This is where the detachment comes in, isn’t it? We build these walls, these high, cold, punishing stone walls that are impenetrable — where we snuggle with histology slides, cuddle up next to Netter’s Atlas andĀ  Biochem BRS. And even peeking out into the world outside seems unforgiveable — so much so that any act of defiance must be countered with long hours in a cramped room, shades drawn.

Do we really wonder why our doctors are detached?



10 Sep

“Your notes should be the only thing you know intimately in medical school.”


10 Sep

There’s a moment when you transfer from startled to scared – a moment that marks you. A moment that stays with you when you close your eyes, a moment that makes you grip your knuckles a little whiter and check over your shoulder a few times more.

I was under no impression that life in Grenada would be a breeze — going to school in New York makes you wary of the normative sketches of people, poor communities even, yes, muggings. But there is a deeper unknown to being so far from home — to not having a safehouse to return to. I’m always in Grenada. Walking down my dorm hallway from the laundry room at night in the deserted hallway, covering the mere forty feet difference that passes an open glass door the world can see me through .. my heart is racing.

And I blame this on the six idiotic, though probably poor and disadvantaged gentlemen — probably not much older than I am — that I was surrounded by, at a huge parade with easily hundreds of people. Upon trying to shove my way out, my clutch was yanked — hard. That is the moment I’m talking about — the yank I can feel through my twitching muscles when I close my eyes and remember, the pull of tendons, the reflexive adrenaline and anger that yanked back, the immediate fear that descended.

Do you think they knew the fear that would cause my limbs to shake until rum dulled the adrenaline? Did they know I would loathe the island at night and have an immediate distrust of any native man who approaches me on the island? Know that I would shake as I’m hit on, spoken to, complimented, clutching my ID and money behind my back?

Did they know what they were doing? Did they mean to?

I want to believe not. I’ve been taught not. I have to believe not, if I want to move forward, right? I should believe they’re a product of the shitty, poor atmosphere and culture of the island, products of thousands of years of oppression — slavery and rebellion — war, poverty, famine. People who are happy, and satisfied — they do not mark others in this way. Not by petty theft, by mugging, by trying to take what’s not theirs by force. Are these excuses?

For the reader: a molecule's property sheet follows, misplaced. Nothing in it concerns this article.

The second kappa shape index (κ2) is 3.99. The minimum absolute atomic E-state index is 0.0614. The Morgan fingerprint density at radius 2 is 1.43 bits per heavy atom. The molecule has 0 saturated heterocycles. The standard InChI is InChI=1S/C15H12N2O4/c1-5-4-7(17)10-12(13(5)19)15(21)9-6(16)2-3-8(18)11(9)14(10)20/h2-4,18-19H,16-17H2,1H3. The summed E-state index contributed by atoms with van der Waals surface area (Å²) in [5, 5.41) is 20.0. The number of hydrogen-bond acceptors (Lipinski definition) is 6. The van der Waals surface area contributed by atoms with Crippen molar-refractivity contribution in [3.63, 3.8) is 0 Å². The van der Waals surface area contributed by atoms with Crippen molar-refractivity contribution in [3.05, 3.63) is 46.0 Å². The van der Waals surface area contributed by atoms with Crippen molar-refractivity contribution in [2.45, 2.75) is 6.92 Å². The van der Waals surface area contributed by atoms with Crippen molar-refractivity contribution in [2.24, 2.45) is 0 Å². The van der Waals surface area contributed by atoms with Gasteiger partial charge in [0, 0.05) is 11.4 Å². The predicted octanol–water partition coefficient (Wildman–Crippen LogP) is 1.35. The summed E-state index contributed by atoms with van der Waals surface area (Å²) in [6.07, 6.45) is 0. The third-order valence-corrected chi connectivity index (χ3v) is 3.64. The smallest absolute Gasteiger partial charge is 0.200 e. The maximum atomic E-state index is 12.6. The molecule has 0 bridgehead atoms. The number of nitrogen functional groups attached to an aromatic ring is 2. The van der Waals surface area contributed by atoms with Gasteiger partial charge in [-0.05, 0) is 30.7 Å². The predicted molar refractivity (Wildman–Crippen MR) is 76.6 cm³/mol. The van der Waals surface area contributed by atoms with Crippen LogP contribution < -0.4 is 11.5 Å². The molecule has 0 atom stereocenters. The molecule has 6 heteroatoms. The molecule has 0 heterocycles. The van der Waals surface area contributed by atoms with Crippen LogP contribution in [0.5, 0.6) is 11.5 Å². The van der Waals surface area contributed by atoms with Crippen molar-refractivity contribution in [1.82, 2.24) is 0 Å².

Fuck you, I should have said. I wanted to say. As if they were entitled. Fucking entitled to marking and paralyzing other by fear — removing dignity. Fuck. You. Anger has returned to replace fear. Anger for it happening — anger for not having yet worked through it.

I’m still scared.

Still angry, I’m still saddened by the circumstances which have led to their feeling that stealing is the best possible current option.

Maybe I should have let it go.


10 Sep

We have to believe that people are capable of change.

It gives us hope — that all, which is right now, will not always be. That we may learn. That this is not all necessarily in vain. Change is an indicator that we are growing. Time is moving forward. WE are not stuck, static, with out mistakes clinging to us like ivy tangled in wrought iron fences — they may be sheared. Erased. Weeded. Fixed.

If not capable of change, why do we look to others for inspiration, guidance? Why trust? Especially, why reinstitute trust?

And if we’re not capable of changing, how do we hold onto the hope that things will get better? If our surroundings are a product of our own design, we must at least believe we are capable of changing them.

That’s the crux of it – not that we are capable of change – after all, it’s been thousands of years of war and greed and slavery and torture — but that, individually, we believe that we are.

That is what keeps us going.